If you change that body chemistry, it helps the brain, it helps the digestive system, detoxes us. It helps the body to cleanse itself of sort of abnormal cells, which could eventually end up being cancer cells. So tons of research out there, tons of great websites, tons of resources on intermittent fasting. There’s a few companies out there. I don’t know if you’ve heard of Bulletproof coffee.
Saad Alam: 30:51
Jody Serra: 30:51
Love what they do. Their thing is like, hey, you eat in a six hour window. You’re fasting for 18 hours, and start it with a cup of Bulletproof coffee, which I think that’s great.
Saad Alam: 31:00
Jody Serra: 31:01
Yeah. I’m not a big coffee drinker, but I have coffee every day because of the benefits of it. I tend to do a longer fast. I like to eat … normally I tend to fast on Wednesdays, so I’ll eat normally Monday and Tuesday. Tuesday night I have dinner. I don’t eat again until Thursday morning.
Saad Alam: 31:20
Oh wow. So I do two 16-18 hour fasts per week. You’re doing like a 36 hours, almost 40.
Jody Serra: 31:29
Yeah, 36. Yeah, it’s almost 40. If I went … It’d be 48 hours if I went until dinner time on Thursday. If you don’t eat on a particular day, but the next day, it’s funny, you’re really not hungry.
Saad Alam: 31:41
Jody Serra: 31:41
You’re like, I could go … So just last week, I went from dinner time on Tuesday. I didn’t eat until I think maybe 3:00 in the afternoon on Thursday. Sounds impossible to somebody who hasn’t done it. Once you do it, you’re like, I can do this.
Saad Alam: 31:54
So you’re actually in ketosis right now probably, assuming you’re fasting.
Jody Serra: 31:58
Yeah, today is Wednesday, but I didn’t because I wasn’t sure. I nap really hard those days. I knew I was going to have a shortened lunch break, so I didn’t do it today. So I probably … The other thing too that I should mention, a lot of people, they might be vegan or vegetarian or paleo, and they become very, for lack of a better word, Nazi about it. Oh I can’t. I tell people, listen, trend towards it. If you want to be vegetarian, and you go to your friend house and they’re serving tacos, have the tacos. You know what I mean?
Jody Serra: 32:28
You don’t want to create more stress in your life by trying to live like a monk. So, if I miss a Wednesday, I can fast on Thursday. If I miss a week, I do it the next week. Usually about three or four times a year I’ll do a three day fast. For those, I like to eat normally on the weekend. I’ll eat Sunday night, supper time. Then I don’t eat until Thursday.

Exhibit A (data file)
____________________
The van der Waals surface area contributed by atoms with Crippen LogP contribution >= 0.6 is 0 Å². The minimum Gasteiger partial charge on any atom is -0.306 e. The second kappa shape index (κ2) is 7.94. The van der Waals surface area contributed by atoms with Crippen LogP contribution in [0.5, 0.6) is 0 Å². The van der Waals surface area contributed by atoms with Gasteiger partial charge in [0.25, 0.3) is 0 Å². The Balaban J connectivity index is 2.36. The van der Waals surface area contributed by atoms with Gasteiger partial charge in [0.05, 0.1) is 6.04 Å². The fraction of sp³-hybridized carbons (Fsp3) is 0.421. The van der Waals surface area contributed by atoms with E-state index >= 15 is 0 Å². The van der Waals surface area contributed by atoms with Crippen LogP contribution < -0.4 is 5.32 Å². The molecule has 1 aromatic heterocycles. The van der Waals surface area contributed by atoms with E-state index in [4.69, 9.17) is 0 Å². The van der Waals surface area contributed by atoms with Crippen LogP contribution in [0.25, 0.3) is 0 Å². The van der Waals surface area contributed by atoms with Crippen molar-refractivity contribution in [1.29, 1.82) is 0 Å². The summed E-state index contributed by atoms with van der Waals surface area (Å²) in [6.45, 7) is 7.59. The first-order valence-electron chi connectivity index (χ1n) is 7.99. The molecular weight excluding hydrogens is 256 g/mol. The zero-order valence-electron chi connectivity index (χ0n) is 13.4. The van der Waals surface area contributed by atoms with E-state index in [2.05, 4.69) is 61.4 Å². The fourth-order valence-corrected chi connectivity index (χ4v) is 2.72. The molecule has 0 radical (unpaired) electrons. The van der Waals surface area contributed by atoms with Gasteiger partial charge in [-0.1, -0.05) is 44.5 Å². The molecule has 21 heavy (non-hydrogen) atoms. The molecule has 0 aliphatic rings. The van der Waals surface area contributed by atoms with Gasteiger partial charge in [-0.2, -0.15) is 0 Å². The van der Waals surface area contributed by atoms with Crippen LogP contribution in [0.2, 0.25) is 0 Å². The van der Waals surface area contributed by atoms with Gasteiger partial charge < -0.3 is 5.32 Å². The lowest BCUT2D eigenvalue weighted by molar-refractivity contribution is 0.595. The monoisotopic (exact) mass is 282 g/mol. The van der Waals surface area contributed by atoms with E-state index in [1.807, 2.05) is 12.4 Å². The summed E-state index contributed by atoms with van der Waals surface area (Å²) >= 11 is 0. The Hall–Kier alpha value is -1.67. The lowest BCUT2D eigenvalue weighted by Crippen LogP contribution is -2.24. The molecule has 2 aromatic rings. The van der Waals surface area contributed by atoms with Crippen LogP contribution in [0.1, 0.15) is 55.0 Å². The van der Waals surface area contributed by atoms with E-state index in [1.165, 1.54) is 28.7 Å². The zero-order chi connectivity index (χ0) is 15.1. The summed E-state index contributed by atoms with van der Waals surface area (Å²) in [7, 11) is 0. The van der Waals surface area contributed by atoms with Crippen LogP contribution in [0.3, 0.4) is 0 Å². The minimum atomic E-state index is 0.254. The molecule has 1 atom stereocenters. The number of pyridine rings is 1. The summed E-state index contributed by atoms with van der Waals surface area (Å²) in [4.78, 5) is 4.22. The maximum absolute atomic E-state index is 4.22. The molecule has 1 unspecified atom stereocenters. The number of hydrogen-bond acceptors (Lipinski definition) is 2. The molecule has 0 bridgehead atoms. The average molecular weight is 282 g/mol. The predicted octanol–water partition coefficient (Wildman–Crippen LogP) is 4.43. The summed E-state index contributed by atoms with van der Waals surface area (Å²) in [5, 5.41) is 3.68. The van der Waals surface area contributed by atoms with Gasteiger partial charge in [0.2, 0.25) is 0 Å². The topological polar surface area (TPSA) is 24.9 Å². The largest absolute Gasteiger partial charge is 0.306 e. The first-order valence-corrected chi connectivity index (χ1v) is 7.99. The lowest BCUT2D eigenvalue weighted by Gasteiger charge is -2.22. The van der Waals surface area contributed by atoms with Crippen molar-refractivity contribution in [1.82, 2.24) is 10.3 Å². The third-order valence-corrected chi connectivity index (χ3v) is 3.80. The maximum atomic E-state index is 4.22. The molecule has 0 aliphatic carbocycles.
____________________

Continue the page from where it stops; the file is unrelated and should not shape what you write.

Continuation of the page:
Saad Alam: 32:49
Jody Serra: 32:49
So I won’t eat Monday, Tuesday, Wednesday. I drink a lot of water. I know a lot of people do bone broth and stuff like that. I have done it. I have done whey water, but I find water itself, just good clean spring water, works the best for me.
Saad Alam: 33:03
Wow. That’s pretty amazing to go that many … Do you notice anything dramatically different about yourself after?
Jody Serra: 33:11
Yeah. You feel sharp and clear and clean. It’s hard to describe, but I’m 61 years old. I ride a bicycle. I can get on my bike and pedal out 100 miles. That’s not an exaggeration. I do it … [inaudible 00:33:27] I do it all year long. This time of the year, not so much. I get kind of fat and lazy in the winter. But once the spring comes, I’m 30, 40, 50 miles, two or three days a week. Summertime, it’s like 40 or 50 miles, four or five days a week. I feel that that’s part of my lifestyle. It’s not just like, hey I exercise or hey I eat right. It’s a combination of those things.
Jody Serra: 33:50
So part of my lifestyle is the intermittent fasting. I can still train on those days. On Wednesdays, I go to the gym at 5:30. I come here. We work from 8:00 in the morning until 7:00 at night. I take a nap in the middle part of the day. I come home from work. I go to sleep, wake up Thursday, and I can eat. So it’s pretty easy. I always say it’s like, if you were a kid jumping up near … growing up near a river, and they had a bridge or something. When you were younger and your older brother and his friends might jump off this bridge, you’d be like, I can’t do that. I can’t do that. But then one day you do it and you’re like, that wasn’t so bad.
Jody Serra: 34:22
So fasting, to me, is like that. People say to me all the time, I could never do that. I’m like, hold on. If I offered you a million dollars to skip food for a day, I could do that.
Saad Alam: 34:32
Oh yeah, of course.
Jody Serra: 34:35
But my thing is, once you do it, it’s like jumping off the bridge. You’re like, piece of cake. It really is.
Saad Alam: 34:40
Now, you know what’s amazing. When I first started fasting, right around that 12 hour mark when the hunger really kicks in, you tend to go, I need to reach for something. But the moment you realize that’s actually a good thing, and it shifts your entire perspective, so you’re like, oh let me just fight through this for 45 minutes.
Jody Serra: 34:57
Saad Alam: 34:57
And, after I get through it, hunger subsides, you feel a little bit sharper.
Jody Serra: 35:00
The other thing I do is find hot drinks. If you were to find Chamomile tea with just the tea, not honey and lemon or anything like that. That, for some reason, feels like that. Chamomile is supposed to calm you down, but I feel like just a hot drink, even if you just had hot water with lemon. That’s why I think a lot of people do bone broth, they warm it up. It’s almost like a cup of soup. There’s benefits to bone broth too but, as I said, I tend to just do water.
Saad Alam: 35:27